Good Friday: Friday, April 14 (27%)

Easter Sunday: Sunday, April 16 (51%)

Monday after Easter: Monday, April 17 (4%)

Friday before Memorial Day: Friday, May 26 (3%)

The beginning of Ramadan: Saturday, May 27 (2%)

Memorial Day: Monday, May 29 (93%)

The floating holiday or several floating holidays give employees the opportunity to use paid time off to celebrate religious holidays. Employees can also use PTO, personal days, or paid vacation days to get paid for religious commemorations and family time off.

  • New Years Day and/or Thanksgiving Day (99%)
  • Labor Day and/or Memorial Day (98%)
  • Independence Day (97%)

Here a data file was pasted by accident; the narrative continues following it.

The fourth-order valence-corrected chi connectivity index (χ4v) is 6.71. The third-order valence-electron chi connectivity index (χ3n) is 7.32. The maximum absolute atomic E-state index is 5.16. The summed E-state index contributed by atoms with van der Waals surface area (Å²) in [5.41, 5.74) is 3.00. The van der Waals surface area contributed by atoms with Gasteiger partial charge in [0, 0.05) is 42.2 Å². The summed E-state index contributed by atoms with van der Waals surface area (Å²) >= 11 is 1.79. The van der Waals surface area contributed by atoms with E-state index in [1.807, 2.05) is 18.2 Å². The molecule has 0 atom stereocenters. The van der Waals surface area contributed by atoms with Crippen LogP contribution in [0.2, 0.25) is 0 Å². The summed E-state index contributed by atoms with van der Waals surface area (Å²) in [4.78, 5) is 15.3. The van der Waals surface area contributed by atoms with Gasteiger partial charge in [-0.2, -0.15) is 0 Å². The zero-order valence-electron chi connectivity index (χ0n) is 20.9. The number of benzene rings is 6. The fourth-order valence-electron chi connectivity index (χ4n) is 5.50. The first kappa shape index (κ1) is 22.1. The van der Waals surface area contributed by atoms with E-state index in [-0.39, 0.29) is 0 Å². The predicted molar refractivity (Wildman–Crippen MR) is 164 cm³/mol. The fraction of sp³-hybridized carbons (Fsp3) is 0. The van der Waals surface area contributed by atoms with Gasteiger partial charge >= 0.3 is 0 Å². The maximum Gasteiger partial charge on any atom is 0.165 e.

When Employees Must Work on Paid Holidays

The SHRM study cited earlier found: "More than half (57%) of respondents indicated their organizations pay a premium for employees working on a holiday when the organization would normally be closed. Of these organizations, 40% pay double-time and 21% pay one-and-a-half-time, while 19% pay overtime and 21% pay some other type of premium."

See an example of a commonly paid holiday schedule for the private sector and the public sector in the U.S.

Article Sources

  1. U.S. Bureau of Labor Statistics. "TED: Economics Daily." Accessed February 29, 2020.

  2. Wolters Kluwer. "Observed Holidays by State." Accessed February 29, 2020.

  3. SHRM. "2017 Holiday Schedules." Accessed February 29, 2020.

  4. SHRM. "Survey Findings: 2017 Holiday Schedules." Accessed February 29, 2020.